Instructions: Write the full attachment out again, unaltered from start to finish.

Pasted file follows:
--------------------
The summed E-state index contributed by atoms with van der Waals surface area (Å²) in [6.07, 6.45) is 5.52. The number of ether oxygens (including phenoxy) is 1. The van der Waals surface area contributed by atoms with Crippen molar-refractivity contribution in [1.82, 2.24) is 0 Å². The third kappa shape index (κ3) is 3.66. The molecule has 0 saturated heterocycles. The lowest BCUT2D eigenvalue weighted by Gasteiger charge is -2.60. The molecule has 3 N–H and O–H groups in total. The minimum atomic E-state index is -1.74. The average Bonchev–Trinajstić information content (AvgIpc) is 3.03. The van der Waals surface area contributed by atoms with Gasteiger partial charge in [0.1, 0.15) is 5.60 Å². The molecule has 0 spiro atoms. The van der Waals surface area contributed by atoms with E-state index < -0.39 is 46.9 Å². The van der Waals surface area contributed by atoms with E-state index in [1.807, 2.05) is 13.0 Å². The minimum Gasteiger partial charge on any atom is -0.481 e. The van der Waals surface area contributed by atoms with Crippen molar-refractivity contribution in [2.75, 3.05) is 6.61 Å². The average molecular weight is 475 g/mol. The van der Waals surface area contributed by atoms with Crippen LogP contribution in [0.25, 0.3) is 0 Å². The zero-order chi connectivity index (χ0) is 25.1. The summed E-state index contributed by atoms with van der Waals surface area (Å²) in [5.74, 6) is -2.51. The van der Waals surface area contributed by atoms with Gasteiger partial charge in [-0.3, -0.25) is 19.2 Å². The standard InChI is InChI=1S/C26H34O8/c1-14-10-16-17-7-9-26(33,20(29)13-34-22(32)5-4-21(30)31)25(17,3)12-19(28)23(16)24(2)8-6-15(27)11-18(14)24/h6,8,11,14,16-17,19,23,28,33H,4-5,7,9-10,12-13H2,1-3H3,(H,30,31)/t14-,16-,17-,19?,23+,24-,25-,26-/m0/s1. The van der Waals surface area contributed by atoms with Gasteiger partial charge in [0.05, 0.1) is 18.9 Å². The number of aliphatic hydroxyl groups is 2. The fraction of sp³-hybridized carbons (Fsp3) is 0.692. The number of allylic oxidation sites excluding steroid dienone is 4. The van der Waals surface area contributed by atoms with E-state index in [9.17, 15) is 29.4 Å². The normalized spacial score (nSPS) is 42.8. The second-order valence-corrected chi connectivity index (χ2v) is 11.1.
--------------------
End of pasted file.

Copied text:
The summed E-state index contributed by atoms with van der Waals surface area (Å²) in [6.07, 6.45) is 5.52. The number of ether oxygens (including phenoxy) is 1. The van der Waals surface area contributed by atoms with Crippen molar-refractivity contribution in [1.82, 2.24) is 0 Å². The third kappa shape index (κ3) is 3.66. The molecule has 0 saturated heterocycles. The lowest BCUT2D eigenvalue weighted by Gasteiger charge is -2.60. The molecule has 3 N–H and O–H groups in total. The minimum atomic E-state index is -1.74. The average Bonchev–Trinajstić information content (AvgIpc) is 3.03. The van der Waals surface area contributed by atoms with Gasteiger partial charge in [0.1, 0.15) is 5.60 Å². The molecule has 0 spiro atoms. The van der Waals surface area contributed by atoms with E-state index < -0.39 is 46.9 Å². The van der Waals surface area contributed by atoms with E-state index in [1.807, 2.05) is 13.0 Å². The minimum Gasteiger partial charge on any atom is -0.481 e. The van der Waals surface area contributed by atoms with Crippen molar-refractivity contribution in [2.75, 3.05) is 6.61 Å². The average molecular weight is 475 g/mol. The van der Waals surface area contributed by atoms with Crippen LogP contribution in [0.25, 0.3) is 0 Å². The zero-order chi connectivity index (χ0) is 25.1. The summed E-state index contributed by atoms with van der Waals surface area (Å²) in [5.74, 6) is -2.51. The van der Waals surface area contributed by atoms with Gasteiger partial charge in [-0.3, -0.25) is 19.2 Å². The standard InChI is InChI=1S/C26H34O8/c1-14-10-16-17-7-9-26(33,20(29)13-34-22(32)5-4-21(30)31)25(17,3)12-19(28)23(16)24(2)8-6-15(27)11-18(14)24/h6,8,11,14,16-17,19,23,28,33H,4-5,7,9-10,12-13H2,1-3H3,(H,30,31)/t14-,16-,17-,19?,23+,24-,25-,26-/m0/s1. The van der Waals surface area contributed by atoms with Gasteiger partial charge in [0.05, 0.1) is 18.9 Å². The number of aliphatic hydroxyl groups is 2. The fraction of sp³-hybridized carbons (Fsp3) is 0.692. The number of allylic oxidation sites excluding steroid dienone is 4. The van der Waals surface area contributed by atoms with E-state index in [9.17, 15) is 29.4 Å². The normalized spacial score (nSPS) is 42.8. The second-order valence-corrected chi connectivity index (χ2v) is 11.1.